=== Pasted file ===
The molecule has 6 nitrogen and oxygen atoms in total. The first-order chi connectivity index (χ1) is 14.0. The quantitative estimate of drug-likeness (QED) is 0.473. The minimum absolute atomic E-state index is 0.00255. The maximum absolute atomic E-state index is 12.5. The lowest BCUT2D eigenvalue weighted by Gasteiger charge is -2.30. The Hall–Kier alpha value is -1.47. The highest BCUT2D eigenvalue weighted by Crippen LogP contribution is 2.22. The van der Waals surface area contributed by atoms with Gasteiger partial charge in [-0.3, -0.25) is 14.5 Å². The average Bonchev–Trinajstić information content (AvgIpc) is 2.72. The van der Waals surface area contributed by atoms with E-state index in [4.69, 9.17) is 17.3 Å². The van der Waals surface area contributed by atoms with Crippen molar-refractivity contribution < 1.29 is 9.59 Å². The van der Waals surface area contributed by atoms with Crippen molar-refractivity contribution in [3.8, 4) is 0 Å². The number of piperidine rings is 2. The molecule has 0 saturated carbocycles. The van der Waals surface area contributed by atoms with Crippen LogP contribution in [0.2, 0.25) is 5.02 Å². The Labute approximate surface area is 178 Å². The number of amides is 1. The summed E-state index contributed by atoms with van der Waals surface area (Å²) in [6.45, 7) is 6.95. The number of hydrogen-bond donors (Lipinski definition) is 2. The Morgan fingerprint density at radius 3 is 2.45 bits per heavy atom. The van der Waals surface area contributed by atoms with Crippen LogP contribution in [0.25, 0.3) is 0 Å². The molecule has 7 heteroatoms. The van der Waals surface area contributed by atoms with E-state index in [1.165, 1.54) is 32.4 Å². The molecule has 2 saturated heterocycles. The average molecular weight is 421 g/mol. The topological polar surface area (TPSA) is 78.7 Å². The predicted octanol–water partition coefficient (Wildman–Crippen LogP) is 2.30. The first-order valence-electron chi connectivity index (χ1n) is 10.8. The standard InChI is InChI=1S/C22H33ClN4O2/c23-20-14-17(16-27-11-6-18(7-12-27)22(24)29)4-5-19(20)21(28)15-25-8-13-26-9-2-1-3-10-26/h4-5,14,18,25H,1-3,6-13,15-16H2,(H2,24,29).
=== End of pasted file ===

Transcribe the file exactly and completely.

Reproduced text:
The molecule has 6 nitrogen and oxygen atoms in total. The first-order chi connectivity index (χ1) is 14.0. The quantitative estimate of drug-likeness (QED) is 0.473. The minimum absolute atomic E-state index is 0.00255. The maximum absolute atomic E-state index is 12.5. The lowest BCUT2D eigenvalue weighted by Gasteiger charge is -2.30. The Hall–Kier alpha value is -1.47. The highest BCUT2D eigenvalue weighted by Crippen LogP contribution is 2.22. The van der Waals surface area contributed by atoms with Gasteiger partial charge in [-0.3, -0.25) is 14.5 Å². The average Bonchev–Trinajstić information content (AvgIpc) is 2.72. The van der Waals surface area contributed by atoms with E-state index in [4.69, 9.17) is 17.3 Å². The van der Waals surface area contributed by atoms with Crippen molar-refractivity contribution < 1.29 is 9.59 Å². The van der Waals surface area contributed by atoms with Crippen molar-refractivity contribution in [3.8, 4) is 0 Å². The number of piperidine rings is 2. The molecule has 0 saturated carbocycles. The van der Waals surface area contributed by atoms with Crippen LogP contribution in [0.2, 0.25) is 5.02 Å². The Labute approximate surface area is 178 Å². The number of amides is 1. The summed E-state index contributed by atoms with van der Waals surface area (Å²) in [6.45, 7) is 6.95. The number of hydrogen-bond donors (Lipinski definition) is 2. The Morgan fingerprint density at radius 3 is 2.45 bits per heavy atom. The van der Waals surface area contributed by atoms with Crippen LogP contribution in [0.25, 0.3) is 0 Å². The molecule has 7 heteroatoms. The van der Waals surface area contributed by atoms with E-state index in [1.165, 1.54) is 32.4 Å². The molecule has 2 saturated heterocycles. The average molecular weight is 421 g/mol. The topological polar surface area (TPSA) is 78.7 Å². The predicted octanol–water partition coefficient (Wildman–Crippen LogP) is 2.30. The first-order valence-electron chi connectivity index (χ1n) is 10.8. The standard InChI is InChI=1S/C22H33ClN4O2/c23-20-14-17(16-27-11-6-18(7-12-27)22(24)29)4-5-19(20)21(28)15-25-8-13-26-9-2-1-3-10-26/h4-5,14,18,25H,1-3,6-13,15-16H2,(H2,24,29).